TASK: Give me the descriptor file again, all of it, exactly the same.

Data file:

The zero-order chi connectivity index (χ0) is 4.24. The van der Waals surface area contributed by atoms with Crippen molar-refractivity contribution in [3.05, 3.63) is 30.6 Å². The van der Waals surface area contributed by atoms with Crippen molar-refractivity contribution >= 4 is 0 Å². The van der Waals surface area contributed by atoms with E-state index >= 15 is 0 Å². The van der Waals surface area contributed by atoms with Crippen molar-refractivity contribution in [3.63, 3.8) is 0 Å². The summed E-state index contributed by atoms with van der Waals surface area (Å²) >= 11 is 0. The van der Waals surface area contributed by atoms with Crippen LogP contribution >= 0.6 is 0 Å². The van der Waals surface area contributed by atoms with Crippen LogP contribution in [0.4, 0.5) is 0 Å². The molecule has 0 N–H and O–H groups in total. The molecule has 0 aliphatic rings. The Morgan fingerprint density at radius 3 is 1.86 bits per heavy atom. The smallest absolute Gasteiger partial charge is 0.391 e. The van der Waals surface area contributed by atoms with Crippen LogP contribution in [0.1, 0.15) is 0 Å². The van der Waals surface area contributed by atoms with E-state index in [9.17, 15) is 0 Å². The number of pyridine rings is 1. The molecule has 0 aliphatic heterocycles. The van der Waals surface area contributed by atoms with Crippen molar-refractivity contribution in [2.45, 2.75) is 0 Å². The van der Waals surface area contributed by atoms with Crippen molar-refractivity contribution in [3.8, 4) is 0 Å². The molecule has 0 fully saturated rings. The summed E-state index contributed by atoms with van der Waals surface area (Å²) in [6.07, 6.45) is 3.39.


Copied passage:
The zero-order chi connectivity index (χ0) is 4.24. The van der Waals surface area contributed by atoms with Crippen molar-refractivity contribution in [3.05, 3.63) is 30.6 Å². The van der Waals surface area contributed by atoms with Crippen molar-refractivity contribution >= 4 is 0 Å². The van der Waals surface area contributed by atoms with E-state index >= 15 is 0 Å². The van der Waals surface area contributed by atoms with Crippen molar-refractivity contribution in [3.63, 3.8) is 0 Å². The summed E-state index contributed by atoms with van der Waals surface area (Å²) >= 11 is 0. The van der Waals surface area contributed by atoms with Crippen LogP contribution >= 0.6 is 0 Å². The van der Waals surface area contributed by atoms with Crippen LogP contribution in [0.4, 0.5) is 0 Å². The molecule has 0 N–H and O–H groups in total. The molecule has 0 aliphatic rings. The Morgan fingerprint density at radius 3 is 1.86 bits per heavy atom. The smallest absolute Gasteiger partial charge is 0.391 e. The van der Waals surface area contributed by atoms with Crippen LogP contribution in [0.1, 0.15) is 0 Å². The van der Waals surface area contributed by atoms with E-state index in [9.17, 15) is 0 Å². The number of pyridine rings is 1. The molecule has 0 aliphatic heterocycles. The van der Waals surface area contributed by atoms with Crippen molar-refractivity contribution in [2.45, 2.75) is 0 Å². The van der Waals surface area contributed by atoms with Crippen molar-refractivity contribution in [3.8, 4) is 0 Å². The molecule has 0 fully saturated rings. The summed E-state index contributed by atoms with van der Waals surface area (Å²) in [6.07, 6.45) is 3.39.